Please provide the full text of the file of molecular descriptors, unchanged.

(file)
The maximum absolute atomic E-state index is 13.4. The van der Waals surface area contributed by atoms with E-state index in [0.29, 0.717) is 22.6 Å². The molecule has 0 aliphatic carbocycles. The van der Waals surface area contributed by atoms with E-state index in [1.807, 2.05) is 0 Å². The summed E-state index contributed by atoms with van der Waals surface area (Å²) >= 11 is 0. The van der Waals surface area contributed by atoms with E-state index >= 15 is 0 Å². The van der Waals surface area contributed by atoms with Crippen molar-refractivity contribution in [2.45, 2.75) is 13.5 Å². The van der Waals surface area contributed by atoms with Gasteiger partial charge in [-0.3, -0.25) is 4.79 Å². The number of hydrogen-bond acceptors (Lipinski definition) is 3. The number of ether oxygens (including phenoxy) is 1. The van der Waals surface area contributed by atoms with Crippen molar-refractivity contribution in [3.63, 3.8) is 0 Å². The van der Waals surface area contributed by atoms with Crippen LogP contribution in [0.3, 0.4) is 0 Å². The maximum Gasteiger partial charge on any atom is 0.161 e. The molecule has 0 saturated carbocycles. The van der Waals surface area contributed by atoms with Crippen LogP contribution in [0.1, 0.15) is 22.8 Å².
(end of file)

The maximum absolute atomic E-state index is 13.4. The van der Waals surface area contributed by atoms with E-state index in [0.29, 0.717) is 22.6 Å². The molecule has 0 aliphatic carbocycles. The van der Waals surface area contributed by atoms with E-state index in [1.807, 2.05) is 0 Å². The summed E-state index contributed by atoms with van der Waals surface area (Å²) >= 11 is 0. The van der Waals surface area contributed by atoms with E-state index >= 15 is 0 Å². The van der Waals surface area contributed by atoms with Crippen molar-refractivity contribution in [2.45, 2.75) is 13.5 Å². The van der Waals surface area contributed by atoms with Gasteiger partial charge in [-0.3, -0.25) is 4.79 Å². The number of hydrogen-bond acceptors (Lipinski definition) is 3. The number of ether oxygens (including phenoxy) is 1. The van der Waals surface area contributed by atoms with Crippen molar-refractivity contribution in [3.63, 3.8) is 0 Å². The van der Waals surface area contributed by atoms with Crippen LogP contribution in [0.3, 0.4) is 0 Å². The maximum Gasteiger partial charge on any atom is 0.161 e. The molecule has 0 saturated carbocycles. The van der Waals surface area contributed by atoms with Crippen LogP contribution in [0.1, 0.15) is 22.8 Å².